Prominent activists such as Linda Sarsour and Melissa Harris-Perry have promoted the idea that racism is far worse than anti-Semitism – and anti-Semitism isn’t racism. Remarkable that they have chosen to remain ignorant of the most powerful lesson of the 20th century. It is true that for more than a millennium anti-Semitism was primarily identified with religious hatred. Jews were the Christ killers. It was Jewish faith that warranted the Crusades and their persecution. But Hitler gave anti-Semitism new meaning. Obsessed with race, Hitler did not single out religious Jews; he condemned to death the secular, the nonreligious, the converted-to-Christianity Jews solely on the basis of parentage going back numerous generations. Anti-Semitism was reborn as vicious racism. Although Judaism is a religion, not a race – someone can convert to Judaism but blackface can never make one a black – modern anti-Semitism is decidedly racist, singling out Jews whatever their faith or religious practice.

If contemporary culture is so finely attuned to the sin of racism it must be based on respect for the dignity of all human kind, blacks and whites, men and women, and Jews as well.

That was the gist of the federal ruling by U.S. Magistrate Mark Hornsby in a civil case filed by football coach Joshua Bonadona against his Baptist alma mater, Louisiana College. Bonadona says the school’s president, Rick Brewer, refused to hire him for an assistant coaching position because of what Brewer called his “Jewish blood.” Hornsby wrote in court filings that Jews deserve the protection afforded to racial and ethnic groups by Title VII of the 1964 Civil Rights Act, which specifically deals with employment. He said that anti-Semitism in the United States historically was often not based on an individual’s religious belief but on the fact that he or she had Jewish roots. “Jewish citizens have been excluded from certain clubs or neighborhoods, and they have been denied jobs and other opportunities based on the fact that they were Jewish, with no particular concern as to a given individual’s religious leanings,” the judge wrote.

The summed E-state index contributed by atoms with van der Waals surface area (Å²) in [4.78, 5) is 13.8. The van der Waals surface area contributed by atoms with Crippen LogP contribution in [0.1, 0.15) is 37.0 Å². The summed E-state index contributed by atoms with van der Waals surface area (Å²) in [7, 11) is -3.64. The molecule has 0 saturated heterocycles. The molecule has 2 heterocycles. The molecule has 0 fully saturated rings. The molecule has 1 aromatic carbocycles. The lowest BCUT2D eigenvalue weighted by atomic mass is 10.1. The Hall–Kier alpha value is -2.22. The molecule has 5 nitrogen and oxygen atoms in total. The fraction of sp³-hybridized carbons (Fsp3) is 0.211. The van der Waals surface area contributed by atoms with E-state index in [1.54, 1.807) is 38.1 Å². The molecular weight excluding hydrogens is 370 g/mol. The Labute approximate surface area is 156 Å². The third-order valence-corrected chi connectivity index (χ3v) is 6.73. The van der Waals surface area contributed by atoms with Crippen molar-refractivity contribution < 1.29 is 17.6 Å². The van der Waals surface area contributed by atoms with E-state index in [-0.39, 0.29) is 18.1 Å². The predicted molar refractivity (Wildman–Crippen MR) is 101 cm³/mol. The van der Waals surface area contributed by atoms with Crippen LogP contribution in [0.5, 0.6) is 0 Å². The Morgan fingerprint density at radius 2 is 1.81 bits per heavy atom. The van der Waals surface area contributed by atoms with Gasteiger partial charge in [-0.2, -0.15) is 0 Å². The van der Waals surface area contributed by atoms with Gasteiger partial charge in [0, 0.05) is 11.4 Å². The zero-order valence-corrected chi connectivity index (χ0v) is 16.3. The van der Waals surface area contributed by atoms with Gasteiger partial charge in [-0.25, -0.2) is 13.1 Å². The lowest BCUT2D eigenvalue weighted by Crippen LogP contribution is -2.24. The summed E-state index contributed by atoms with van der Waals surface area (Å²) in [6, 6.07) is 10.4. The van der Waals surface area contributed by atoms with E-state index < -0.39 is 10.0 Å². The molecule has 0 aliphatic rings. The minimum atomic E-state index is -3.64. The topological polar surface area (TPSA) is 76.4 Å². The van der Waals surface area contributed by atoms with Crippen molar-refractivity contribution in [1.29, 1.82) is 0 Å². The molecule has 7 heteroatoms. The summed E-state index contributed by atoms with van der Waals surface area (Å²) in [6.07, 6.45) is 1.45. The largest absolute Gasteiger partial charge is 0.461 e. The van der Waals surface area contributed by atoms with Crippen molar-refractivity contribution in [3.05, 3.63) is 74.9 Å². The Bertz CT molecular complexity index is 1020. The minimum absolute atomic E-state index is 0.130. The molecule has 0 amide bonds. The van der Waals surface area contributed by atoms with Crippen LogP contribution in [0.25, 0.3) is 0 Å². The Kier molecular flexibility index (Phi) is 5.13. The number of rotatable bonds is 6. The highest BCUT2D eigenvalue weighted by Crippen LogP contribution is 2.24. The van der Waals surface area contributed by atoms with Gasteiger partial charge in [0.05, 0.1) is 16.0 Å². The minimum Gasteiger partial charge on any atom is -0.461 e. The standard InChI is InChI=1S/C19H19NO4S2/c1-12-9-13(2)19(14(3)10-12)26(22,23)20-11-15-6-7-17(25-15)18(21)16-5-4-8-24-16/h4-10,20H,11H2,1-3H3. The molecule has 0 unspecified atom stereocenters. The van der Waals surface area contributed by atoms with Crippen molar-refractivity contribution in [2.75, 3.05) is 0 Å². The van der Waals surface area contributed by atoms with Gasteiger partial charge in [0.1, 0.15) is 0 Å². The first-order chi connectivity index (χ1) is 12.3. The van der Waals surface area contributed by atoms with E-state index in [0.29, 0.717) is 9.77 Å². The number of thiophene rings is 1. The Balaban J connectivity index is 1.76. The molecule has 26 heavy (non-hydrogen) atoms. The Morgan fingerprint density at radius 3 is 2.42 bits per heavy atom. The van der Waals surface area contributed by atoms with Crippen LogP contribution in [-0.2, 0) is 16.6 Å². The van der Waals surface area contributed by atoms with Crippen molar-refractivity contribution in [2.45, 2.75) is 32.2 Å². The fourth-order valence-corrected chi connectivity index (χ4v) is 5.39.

So too the U.S. Holocaust Memorial Museum recognizes anti-Semitism as racism and as “prejudice against or hatred of Jews based on false biological theories.”

The notion that anti-Semitism can be divorced from racism is, simply put, both anti-Semitic and racist. If contemporary culture is so finely attuned to the sin of racism it must be based on respect for the dignity of all human kind and the divine worth of all those created in the Almighty’s image. That goes for blacks as well as whites, women as well as men, and yes – Jews as well as those of all races and faiths. Cherry picking victims for whom to fight while ignoring and at the same time vilifying others is nothing less than hypocrisy masquerading as righteousness.